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Collecting data and monitoring outcomes is an expensive, time-consuming proposition. But all that effort may be worthless if you don’t have an effective system to provide feedback and suggestions of corrective action to physicians.
That is the conclusion of a randomized, controlled study of quality assurance cycles in 16 group practices in Boston.1 And it is echoed by leaders in the outcomes field.
"Just knowing you’re going to be measured on something is not enough," says Lee J. Hargraves, PhD, survey scientist at The Picker Institute in Boston and project director of the Quality Differences Project. "It was the performance feedback that led to gains in improvement."
Not all types of feedback are equally accepted or effective. In the study, which was conducted from 1978 to 1983 but was only recently analyzed in detail, Ambulatory Care Medical Audit Demonstration Project researchers coordinated quality assurance cycles and collected data from medical records.
Physicians appreciated the review and support from an external research organization. In fact, 89% would have liked to continue the project, which was only funded for a five-year period.1 "There is an idea that people are negative about getting feedback, and that’s not true at all," says Hargraves.
Hargraves cautions that some types of physician profiling, which rate physicians or result in report card scores, can carry a negative connotation. "That sets up a tone of looking for bad apples rather than quality improvement," he says.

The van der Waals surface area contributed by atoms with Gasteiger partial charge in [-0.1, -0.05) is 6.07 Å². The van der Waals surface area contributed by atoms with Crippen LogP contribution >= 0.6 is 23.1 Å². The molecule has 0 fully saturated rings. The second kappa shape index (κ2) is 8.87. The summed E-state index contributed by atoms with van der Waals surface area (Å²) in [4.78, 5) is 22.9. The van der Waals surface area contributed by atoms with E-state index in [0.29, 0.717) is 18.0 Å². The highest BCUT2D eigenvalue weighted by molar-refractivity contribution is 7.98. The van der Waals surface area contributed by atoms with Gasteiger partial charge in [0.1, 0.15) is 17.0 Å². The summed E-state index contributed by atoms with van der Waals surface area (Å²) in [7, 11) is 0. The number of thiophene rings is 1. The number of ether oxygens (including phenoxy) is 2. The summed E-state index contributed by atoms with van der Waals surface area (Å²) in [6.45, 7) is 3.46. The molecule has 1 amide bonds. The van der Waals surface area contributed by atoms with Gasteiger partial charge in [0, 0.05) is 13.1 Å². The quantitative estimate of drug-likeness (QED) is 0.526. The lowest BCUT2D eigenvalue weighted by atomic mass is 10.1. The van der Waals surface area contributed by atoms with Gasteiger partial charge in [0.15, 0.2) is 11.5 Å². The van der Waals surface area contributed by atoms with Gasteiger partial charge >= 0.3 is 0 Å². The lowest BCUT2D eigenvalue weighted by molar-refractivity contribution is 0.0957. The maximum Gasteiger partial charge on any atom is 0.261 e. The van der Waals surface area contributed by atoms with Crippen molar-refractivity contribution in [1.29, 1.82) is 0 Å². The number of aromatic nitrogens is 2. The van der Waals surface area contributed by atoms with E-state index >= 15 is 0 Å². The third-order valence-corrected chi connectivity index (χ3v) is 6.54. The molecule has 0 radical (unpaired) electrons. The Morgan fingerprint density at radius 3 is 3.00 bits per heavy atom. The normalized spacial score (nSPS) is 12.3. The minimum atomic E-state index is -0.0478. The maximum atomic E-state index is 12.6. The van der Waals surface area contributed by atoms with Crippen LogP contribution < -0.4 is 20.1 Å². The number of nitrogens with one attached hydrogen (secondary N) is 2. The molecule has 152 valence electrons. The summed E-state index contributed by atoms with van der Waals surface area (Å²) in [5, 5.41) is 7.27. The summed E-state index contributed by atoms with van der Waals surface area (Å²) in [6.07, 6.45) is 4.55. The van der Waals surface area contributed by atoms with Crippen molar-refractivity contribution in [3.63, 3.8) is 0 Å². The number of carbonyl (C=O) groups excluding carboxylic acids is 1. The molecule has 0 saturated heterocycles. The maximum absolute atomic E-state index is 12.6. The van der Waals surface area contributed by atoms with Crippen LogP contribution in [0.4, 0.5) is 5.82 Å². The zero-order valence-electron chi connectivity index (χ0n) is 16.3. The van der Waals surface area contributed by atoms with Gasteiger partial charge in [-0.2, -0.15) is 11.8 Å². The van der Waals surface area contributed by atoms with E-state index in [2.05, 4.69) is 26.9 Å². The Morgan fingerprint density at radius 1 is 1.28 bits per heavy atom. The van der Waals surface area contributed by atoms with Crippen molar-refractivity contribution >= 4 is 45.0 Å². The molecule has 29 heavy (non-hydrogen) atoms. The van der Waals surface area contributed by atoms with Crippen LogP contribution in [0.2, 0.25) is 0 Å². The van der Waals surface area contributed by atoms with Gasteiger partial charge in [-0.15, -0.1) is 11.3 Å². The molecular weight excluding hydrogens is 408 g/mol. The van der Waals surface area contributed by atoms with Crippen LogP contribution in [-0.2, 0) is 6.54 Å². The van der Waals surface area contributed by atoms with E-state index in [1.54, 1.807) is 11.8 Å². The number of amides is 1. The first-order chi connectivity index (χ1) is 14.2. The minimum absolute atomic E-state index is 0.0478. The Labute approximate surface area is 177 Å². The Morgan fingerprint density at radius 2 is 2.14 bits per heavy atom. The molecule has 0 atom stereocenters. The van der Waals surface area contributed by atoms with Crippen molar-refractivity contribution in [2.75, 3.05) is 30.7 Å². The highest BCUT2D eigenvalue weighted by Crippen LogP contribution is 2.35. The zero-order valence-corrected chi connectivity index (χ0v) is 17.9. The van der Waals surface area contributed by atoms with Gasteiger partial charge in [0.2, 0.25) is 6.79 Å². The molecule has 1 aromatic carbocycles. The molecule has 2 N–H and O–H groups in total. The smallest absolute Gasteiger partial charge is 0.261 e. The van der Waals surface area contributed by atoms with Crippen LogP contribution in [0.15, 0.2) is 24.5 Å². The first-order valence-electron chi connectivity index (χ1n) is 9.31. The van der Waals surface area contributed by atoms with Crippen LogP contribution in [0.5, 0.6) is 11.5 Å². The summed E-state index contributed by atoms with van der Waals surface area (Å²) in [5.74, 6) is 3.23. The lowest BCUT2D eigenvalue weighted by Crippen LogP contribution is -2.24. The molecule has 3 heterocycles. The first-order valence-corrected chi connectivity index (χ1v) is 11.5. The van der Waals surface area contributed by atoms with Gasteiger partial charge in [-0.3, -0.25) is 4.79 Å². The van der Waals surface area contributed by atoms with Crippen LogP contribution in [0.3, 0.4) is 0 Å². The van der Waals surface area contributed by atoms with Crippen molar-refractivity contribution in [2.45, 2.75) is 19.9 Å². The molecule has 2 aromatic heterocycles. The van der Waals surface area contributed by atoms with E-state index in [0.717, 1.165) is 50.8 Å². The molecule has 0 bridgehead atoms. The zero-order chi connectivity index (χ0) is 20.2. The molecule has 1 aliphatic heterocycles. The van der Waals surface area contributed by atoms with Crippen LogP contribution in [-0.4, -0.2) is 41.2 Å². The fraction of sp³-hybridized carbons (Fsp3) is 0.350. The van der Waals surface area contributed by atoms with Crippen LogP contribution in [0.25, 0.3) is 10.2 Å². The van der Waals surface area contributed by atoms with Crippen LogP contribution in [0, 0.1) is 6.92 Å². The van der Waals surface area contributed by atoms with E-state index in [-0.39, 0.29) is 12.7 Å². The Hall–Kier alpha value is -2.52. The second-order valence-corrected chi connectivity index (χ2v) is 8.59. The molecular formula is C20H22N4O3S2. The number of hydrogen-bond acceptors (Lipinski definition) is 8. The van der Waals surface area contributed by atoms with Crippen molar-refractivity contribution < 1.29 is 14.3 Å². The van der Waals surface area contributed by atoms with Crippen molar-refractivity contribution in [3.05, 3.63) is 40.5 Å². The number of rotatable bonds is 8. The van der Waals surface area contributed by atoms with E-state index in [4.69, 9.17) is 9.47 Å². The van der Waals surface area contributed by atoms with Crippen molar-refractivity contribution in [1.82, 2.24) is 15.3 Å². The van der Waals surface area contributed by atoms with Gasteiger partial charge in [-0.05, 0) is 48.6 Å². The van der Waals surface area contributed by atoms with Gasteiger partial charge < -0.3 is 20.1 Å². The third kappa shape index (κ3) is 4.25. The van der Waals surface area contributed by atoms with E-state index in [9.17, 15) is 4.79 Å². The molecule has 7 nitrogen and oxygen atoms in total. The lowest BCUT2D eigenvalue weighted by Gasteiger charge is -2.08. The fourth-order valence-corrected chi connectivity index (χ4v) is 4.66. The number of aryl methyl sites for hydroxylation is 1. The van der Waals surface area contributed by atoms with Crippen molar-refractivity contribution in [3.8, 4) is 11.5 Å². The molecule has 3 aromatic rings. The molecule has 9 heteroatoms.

Based on this and other research, outcomes experts offer these recommendations when setting up a quality improvement program:
• Education about guidelines isn’t enough to produce changes in patient care.
"There’s no magic bullet," says Carol Horowitz, MD, MPH, assistant professor of health policy and medicine at Mount Sinai Medical Center in New York City. "It’s hard to change physicians’ behavior."
Prior research shows that clear, well-constructed guidelines, active educational forums, individual performance data, and continuing feedback are all important to improving performance,2 she says.
Horowitz and colleagues are comparing the success of "academic detailing," in which physicians receive one-on-one instruction about guidelines, along with feedback and support, and continuous quality improvement projects. The guidelines dealt with the detection and follow-up for patients with depression and use of appropriate medication for hypertension.
While the data have not yet been fully analyzed and published, Horowitz notes that complex factors impact quality improvement. "I don’t think anyone is going to tell you if you do these five things everything is going to work," she says.
For example, you need to consider how receptive physicians are to change when you design your program. Those who have frequently dealt with managed care organizations may be more receptive to guidelines than those who are accustomed to making autonomous decisions, she says.
In addition to learning that their performance differs from their peers, physicians need guidance about what that means and how they should change. That is the goal of "Breakthrough Series" of quality improvement efforts and educational forums developed by the Institute for Healthcare Improvement in Boston.